Towards Birecik

When we started to plan our WP year and the first time heard of, and read about the birding site in southern Turkey called Birecik, we were fantasising over the amount of good WP species that were possible to find in that area. However, as the year has gone by, we have one by one found those good species in other countries. By now, we only had three remaining target species in Birecik.

We still were missing the Pale Rock-sparrow and Emin Yoğurtcuoğlu provided a spot close to Sanliurfa which was good both for the Sparrow, but even more interesting, See-see Partridge. At sunrise we drove on the dirt road into the right habitat. The Partridges were common, this was a bird we had been worrying quite a bit over.

See-see Partridge
See-see Partridge
See-see Partridge
See-see Partridge

We searched the area for hours for the Pale Rock-sparrow. We found a small pond in the dry area which attracted quite a few nice birds.

Desert Finch
Desert Finch
Calandra Lark
Calandra Lark

Crested Lark were ridiculously common everywhere. We’ll never forget the easily recognisable call of the Crested Lark for the remainder of our lives.

Crested Lark
Crested Lark

As opposed to the Nemrit Dagi, Finch’s Wheatear was common in this area.

Finch's Wheatear
Finch’s Wheatear

No Pale Rock-sparrow though, and eventually we gave up. On the way out from the good habitat, through an industrialised area a Little Owl perched wonderfully.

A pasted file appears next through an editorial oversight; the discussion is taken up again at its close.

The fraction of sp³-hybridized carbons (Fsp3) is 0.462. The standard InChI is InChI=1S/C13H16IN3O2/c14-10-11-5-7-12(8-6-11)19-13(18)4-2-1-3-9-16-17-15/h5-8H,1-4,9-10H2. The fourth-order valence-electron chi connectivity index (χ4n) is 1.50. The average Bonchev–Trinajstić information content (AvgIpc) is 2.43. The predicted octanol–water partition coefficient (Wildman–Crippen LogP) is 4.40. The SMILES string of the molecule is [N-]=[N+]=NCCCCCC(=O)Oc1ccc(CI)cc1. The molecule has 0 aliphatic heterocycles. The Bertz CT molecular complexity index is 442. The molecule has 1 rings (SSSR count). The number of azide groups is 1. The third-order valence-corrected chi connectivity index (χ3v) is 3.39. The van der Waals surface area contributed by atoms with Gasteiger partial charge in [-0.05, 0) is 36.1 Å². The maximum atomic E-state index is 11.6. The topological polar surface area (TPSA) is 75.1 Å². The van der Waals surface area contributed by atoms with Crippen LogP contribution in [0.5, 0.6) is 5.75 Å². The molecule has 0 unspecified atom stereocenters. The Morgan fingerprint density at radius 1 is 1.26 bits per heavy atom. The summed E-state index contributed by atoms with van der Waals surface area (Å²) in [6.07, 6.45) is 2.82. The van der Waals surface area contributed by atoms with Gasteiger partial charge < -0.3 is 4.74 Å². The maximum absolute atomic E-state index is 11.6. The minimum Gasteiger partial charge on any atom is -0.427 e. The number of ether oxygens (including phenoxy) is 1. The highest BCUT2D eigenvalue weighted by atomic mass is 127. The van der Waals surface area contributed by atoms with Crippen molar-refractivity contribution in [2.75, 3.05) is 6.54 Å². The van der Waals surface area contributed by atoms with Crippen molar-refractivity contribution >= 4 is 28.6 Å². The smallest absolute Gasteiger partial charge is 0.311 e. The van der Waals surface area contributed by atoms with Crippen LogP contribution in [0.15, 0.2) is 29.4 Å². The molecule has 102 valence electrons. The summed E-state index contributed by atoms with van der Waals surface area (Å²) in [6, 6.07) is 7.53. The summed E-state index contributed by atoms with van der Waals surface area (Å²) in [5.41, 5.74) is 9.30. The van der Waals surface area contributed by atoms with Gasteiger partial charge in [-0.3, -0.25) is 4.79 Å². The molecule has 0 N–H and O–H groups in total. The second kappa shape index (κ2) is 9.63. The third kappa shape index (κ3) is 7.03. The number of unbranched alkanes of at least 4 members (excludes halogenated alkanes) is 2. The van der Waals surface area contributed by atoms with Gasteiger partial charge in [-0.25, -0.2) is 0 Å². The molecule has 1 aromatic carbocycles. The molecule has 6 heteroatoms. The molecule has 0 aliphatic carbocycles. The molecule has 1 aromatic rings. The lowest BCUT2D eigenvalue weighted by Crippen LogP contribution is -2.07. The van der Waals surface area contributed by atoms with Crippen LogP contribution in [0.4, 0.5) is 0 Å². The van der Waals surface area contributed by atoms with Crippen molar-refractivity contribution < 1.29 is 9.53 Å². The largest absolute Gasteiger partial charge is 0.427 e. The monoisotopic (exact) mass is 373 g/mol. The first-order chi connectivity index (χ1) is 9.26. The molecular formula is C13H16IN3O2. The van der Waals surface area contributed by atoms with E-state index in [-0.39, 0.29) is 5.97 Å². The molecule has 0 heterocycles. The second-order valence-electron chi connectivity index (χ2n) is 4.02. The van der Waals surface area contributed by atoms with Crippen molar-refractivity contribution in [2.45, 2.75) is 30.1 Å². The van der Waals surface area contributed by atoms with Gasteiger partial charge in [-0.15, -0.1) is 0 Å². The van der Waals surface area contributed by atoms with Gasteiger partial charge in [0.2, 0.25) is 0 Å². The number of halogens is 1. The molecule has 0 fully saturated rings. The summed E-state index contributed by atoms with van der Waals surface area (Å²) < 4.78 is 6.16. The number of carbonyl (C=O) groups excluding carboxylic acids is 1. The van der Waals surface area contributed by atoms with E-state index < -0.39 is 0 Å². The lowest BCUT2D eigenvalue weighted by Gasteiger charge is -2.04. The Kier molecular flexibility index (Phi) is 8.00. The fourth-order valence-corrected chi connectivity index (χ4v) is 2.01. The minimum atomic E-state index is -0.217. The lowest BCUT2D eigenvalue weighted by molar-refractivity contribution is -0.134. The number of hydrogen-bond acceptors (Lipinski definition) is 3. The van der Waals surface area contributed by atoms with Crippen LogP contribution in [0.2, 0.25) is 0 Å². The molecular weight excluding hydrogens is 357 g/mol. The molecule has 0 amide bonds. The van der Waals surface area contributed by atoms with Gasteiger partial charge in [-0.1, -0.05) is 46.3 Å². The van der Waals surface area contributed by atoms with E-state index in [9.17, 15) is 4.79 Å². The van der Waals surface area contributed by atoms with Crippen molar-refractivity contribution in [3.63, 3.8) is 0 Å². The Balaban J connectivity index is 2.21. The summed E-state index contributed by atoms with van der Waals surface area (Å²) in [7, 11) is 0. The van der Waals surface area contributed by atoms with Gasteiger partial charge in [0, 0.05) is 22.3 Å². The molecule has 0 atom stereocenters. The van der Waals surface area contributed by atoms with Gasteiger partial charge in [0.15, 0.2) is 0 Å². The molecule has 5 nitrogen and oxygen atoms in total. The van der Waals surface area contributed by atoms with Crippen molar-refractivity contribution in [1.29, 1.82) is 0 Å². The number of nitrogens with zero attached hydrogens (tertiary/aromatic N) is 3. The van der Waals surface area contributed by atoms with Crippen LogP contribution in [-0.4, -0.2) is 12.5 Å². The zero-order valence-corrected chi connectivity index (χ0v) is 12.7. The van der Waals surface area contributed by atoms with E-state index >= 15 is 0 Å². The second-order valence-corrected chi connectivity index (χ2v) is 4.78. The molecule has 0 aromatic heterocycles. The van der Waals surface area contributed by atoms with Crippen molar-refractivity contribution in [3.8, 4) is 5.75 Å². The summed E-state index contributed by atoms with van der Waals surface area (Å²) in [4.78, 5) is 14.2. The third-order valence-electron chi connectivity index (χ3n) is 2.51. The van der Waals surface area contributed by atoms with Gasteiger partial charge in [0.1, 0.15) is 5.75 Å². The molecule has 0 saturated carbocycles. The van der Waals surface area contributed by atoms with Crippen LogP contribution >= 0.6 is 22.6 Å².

Little Owl
Little Owl

Now, on to Pale Rock-sparrow. On our Facebook chat, Jani Vastamäki suggested to search the area around Yeniakpinar. We went there and spread out with the Walki-talkies. Short-toed and Lessed Short-toed Larks were extremely common in the area.

Short-toed Lark
Short-toed Lark
Short-toed Lark
Short-toed Lark (crazy stance)
Lesser Short-toed Lark
Lesser Short-toed Lark

Mårten finally stumbles on to a nest of the Pale Rock-sparrow with a nesting female, and the male singing nearby. Took pictures and withdrew quickly.

Pale Rock-sparrow
Pale Rock-sparrow
Pale Rock-sparrow
Pale Rock-sparrow (male)

Possibly the most boring bird in the Collin’s guide, but the more you bird, the more interesting the so called LBJs or Little Brown Jobs become. So, not boring at all, on the contrary, amazing.

Drove down to the wonderful little city of Birecik. The war in Syria is evidently near. Refugee camps along the road, and people we spoke to had recently lived in Kobane, occupied by Daesh devils just recently. On the Turkish side life goes on as usual though. On the way into the city, on a cliff we see the first of several Northern Bald Ibises.

Bald-headed Ibis
Northern Bald Ibis

We’re not sure if these birds are tickable, a few years ago the Ibises were extinct from this area and they have been re-introduced. Cool bird nevertheless. The ones we saw were all ringed.

Evening walk along the reeds of the mighty Euphrat river.

Euphrat River
Euphrat River
Evening Walk
Evening Walk

Soon we hear the target bird, the Iraq Babbler calling in the reeds.

Iraq Babbler
Iraq Babbler

In the last light, a group of Dead-sea Sparrows came chattering.

Dead-see Sparrows
Dead-see Sparrows

So, half a year ago, we though we were going to spend a week in Birecik – how wrong we were. On the other hand, Birecik has always been the placeholder as a backup site for various birds. Like Menetrie’s Warbler – if we don’t see it here, we’ll pick it in Birecik we have said. As it turned out, we only had three birds here, the Pale Rock-sparrow, the See-see Partridge and the Iraq Babbler.

 

 

 

1 thought on “Towards Birecik”

  1. Daytrip Sardinia -Corsica 26/5. Boat departs at 7.00. Scopoli’s shearwaters from the boat. Going straightly to Col de Sorba, Corsican nuthatch within two minutes. Seven km down on the other side at the restaurant “le Chalet” Corsican finch singing and showing off. Back with the ferry at 17.00, mission completed. Kaj

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